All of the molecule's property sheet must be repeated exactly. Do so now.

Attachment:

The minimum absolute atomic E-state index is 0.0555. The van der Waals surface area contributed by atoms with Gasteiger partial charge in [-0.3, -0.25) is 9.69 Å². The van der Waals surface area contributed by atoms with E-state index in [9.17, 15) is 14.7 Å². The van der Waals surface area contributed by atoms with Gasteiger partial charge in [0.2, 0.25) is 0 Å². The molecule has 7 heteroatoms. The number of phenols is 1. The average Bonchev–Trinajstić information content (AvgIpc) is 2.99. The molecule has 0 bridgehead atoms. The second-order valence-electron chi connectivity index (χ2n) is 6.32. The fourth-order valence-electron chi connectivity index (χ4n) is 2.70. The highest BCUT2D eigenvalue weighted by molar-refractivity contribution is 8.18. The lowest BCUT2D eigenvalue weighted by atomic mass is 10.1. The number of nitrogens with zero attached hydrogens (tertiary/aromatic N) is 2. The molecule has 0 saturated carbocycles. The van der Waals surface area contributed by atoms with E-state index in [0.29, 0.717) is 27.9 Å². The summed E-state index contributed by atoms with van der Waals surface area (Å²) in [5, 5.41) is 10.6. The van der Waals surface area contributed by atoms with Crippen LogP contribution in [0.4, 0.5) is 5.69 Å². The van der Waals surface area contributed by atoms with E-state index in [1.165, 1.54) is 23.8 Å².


The minimum absolute atomic E-state index is 0.0555. The van der Waals surface area contributed by atoms with Gasteiger partial charge in [-0.3, -0.25) is 9.69 Å². The van der Waals surface area contributed by atoms with E-state index in [9.17, 15) is 14.7 Å². The van der Waals surface area contributed by atoms with Gasteiger partial charge in [0.2, 0.25) is 0 Å². The molecule has 7 heteroatoms. The number of phenols is 1. The average Bonchev–Trinajstić information content (AvgIpc) is 2.99. The molecule has 0 bridgehead atoms. The second-order valence-electron chi connectivity index (χ2n) is 6.32. The fourth-order valence-electron chi connectivity index (χ4n) is 2.70. The highest BCUT2D eigenvalue weighted by molar-refractivity contribution is 8.18. The lowest BCUT2D eigenvalue weighted by atomic mass is 10.1. The number of nitrogens with zero attached hydrogens (tertiary/aromatic N) is 2. The molecule has 0 saturated carbocycles. The van der Waals surface area contributed by atoms with E-state index in [0.29, 0.717) is 27.9 Å². The summed E-state index contributed by atoms with van der Waals surface area (Å²) in [5, 5.41) is 10.6. The van der Waals surface area contributed by atoms with Crippen LogP contribution in [0.4, 0.5) is 5.69 Å². The van der Waals surface area contributed by atoms with E-state index in [1.165, 1.54) is 23.8 Å².